When you think about what separates humans from chimpanzees and other apes, you might think of our huge brains or how we walk on two legs instead of four. But we have another distinct feature, water efficiency.
This is a new take-home study that is the first to accurately measure how much water is lost and replaced by humans on a daily basis compared to our closest living animal relative.
Our bodies constantly lose water: when we sweat, go to the bathroom, even when we breathe. It is necessary to add water to keep the blood and other body fluids within the normal range.
Still, the research was published in the journal on March 5. Current biology It has been shown that the human body uses 30% to 50% less water than our closest animal cousins per day.In other words, among mammals, human has evolved to be a low-flow model.
Lead author Herman Pontzer, associate professor of evolutionary anthropology at Duke University, said ancient changes in the body̵7;s ability to conserve water could allow our predatory ancestors to venture further from streams and water holes to find. Diet Herman Pontzer, lead author, associate professor of evolutionary anthropology at Duke University.
“Even being able to live a little longer without water was a huge plus when early humans began to make a living in the barren savannah landscape,” said Ponser.
The study compared the water circulation of 309 people in diverse lifestyles, from farmers and hunters to office workers, with 72 monkeys living in zoos and sanctuaries.
To maintain fluid balance at a healthy level, a human or other animal’s body is like a bathtub: “The water that comes in has to be equal to water,” says Ponser.
For example, dehydration from sweating and the body’s thirst signals kick in, telling us to drink. Drink more water than your body needs and your kidneys will remove excess fluid.
For each person in the study, the researchers calculated the amount of water through food and drinks in turn, and the water lost through sweat, urine and vice versa.
When they increased all inputs and productivity, they found that the average person consumed 3 liters or 12 cups of water a day; more than twice as many chimpanzees or gorillas living in zoos had to pass.
Pontzer said the researchers were surprised by the results, because among the mammals, human mammals were able to sweat remarkably. Per square inch of skin “Humans have 10 times more sweat glands than chimpanzees,” said Sponsor. That leaves more than half a gallon of sweat during a 1-hour workout, equivalent to 2 bottles of Big Gulps from a 7-Eleven.
In addition to the fact that great apes – chimpanzees, bonobos, gorillas and orangutans, live lazily, “most apes spend 10 to 12 hours a day resting or feeding, then they sleep. 10 hours, they only move for a few hours a day, ”said the sponsor.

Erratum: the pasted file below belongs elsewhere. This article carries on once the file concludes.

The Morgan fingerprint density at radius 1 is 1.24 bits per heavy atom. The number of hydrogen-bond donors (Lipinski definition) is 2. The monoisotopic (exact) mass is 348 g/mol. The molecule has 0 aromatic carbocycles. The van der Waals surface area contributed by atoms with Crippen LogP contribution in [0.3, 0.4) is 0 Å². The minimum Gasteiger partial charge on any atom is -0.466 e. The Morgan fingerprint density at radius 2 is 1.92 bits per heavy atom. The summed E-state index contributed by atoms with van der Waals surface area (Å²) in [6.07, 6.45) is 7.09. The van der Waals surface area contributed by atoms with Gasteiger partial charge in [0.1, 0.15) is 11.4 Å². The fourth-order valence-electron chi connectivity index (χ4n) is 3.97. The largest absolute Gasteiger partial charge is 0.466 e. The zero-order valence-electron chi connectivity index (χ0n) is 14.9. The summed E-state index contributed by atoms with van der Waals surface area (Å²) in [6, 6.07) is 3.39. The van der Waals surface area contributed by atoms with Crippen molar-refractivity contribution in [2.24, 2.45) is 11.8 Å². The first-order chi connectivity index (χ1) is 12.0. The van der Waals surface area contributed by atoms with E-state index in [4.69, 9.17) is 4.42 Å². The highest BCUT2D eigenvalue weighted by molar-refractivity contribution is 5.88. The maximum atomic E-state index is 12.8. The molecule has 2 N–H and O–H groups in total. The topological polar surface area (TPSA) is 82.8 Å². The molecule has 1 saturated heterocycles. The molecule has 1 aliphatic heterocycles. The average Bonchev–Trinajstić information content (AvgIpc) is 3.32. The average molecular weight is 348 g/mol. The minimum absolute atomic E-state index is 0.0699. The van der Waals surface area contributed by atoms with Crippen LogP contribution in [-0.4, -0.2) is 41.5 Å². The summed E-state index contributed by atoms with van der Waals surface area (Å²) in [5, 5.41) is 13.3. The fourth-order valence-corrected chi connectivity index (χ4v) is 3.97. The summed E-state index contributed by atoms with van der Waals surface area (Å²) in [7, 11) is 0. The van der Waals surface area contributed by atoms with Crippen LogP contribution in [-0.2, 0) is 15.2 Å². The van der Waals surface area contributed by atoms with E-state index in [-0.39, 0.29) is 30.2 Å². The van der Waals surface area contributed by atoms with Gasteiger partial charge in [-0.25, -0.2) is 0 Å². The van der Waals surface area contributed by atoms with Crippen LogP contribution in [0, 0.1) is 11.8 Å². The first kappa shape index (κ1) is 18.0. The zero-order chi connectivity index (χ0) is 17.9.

But the researchers controlled differences in climate, body size, and factors such as activity levels and calories burned per day. So they concluded that saving water for humans is real, not just the function of the individual who lives or is physically active.
Research suggests that something has changed with human evolution that reduce the amount of water our bodies use each day to stay healthy.
Then, for now, we should only be able to live for a few days without drinking, Pontzer said. “You probably won’t break that ecosystem leash. But at least you get a longer line if you can go longer without water.
The next step, Pontzer said, is to identify how this physiological change occurred.
One hypothesis suggested by the data is that the body’s appetite response has been re-engineered so that overall, we are thirsty for less calories compared to our monkey relatives. Even if it’s a baby But before our first solid meal, the water / calorie ratio of breast milk was 25% less than that of other monkeys.
Another possibility is ahead of us: Fossil evidence shows that some 1.6 million years ago, with the inception of Homo erectus, humans began to develop a higher nose. Our cousin’s gorillas and chimpanzees have very flattering noses.
Our nasal passages save water by cooling and condensing steam from the exhaled air, converting back to a liquid on the inside of the nose that can be reabsorbed.
Having a more protruding nose might help early humans retain more moisture as they inhale.
“There are still puzzles that need to be solved. But it’s clear that humans save water, ”said the sponsor. “Figuring out how we do it is where we go next, and it’s going to be a lot of fun.”
Elephants were found to have the greatest amount of water loss ever recorded in land animals.
“The Evolution of Water Conservation in Humans,” said Herman Pont, Sir Mary H. Brown, Brian M. Wood, David A. Schaffer. Reichelordz, ZP Mabulla, Jacob A.Harris, Holly Dunsworth, Brian Hare, Kara Walker, Amy Luke, Lara R. Dugas, Dale Schoeller, Jacob Plange-Rhule, Pascal Bovet, Terrence E Forrester, Melissa Emery Thompson, Robert. W. Jessica M. Rothman, Erin Vogel, Fransiska Sulistyo, Shauhin Alavi, Didik Prasetyo, Samuel S. Current biologyMarch 5, 2021 DOI: 10.1016 / j.cub.2021.02.045
Provided by Duke University School of Nursing
Reference: New studies suggest that humans evolved to use less water than our closest primate relatives (2021, March 5) .Retrieved March 5, 2021 from https://phys.org/news/2021-03. -humans-evolved-closest-primate-relatives .html
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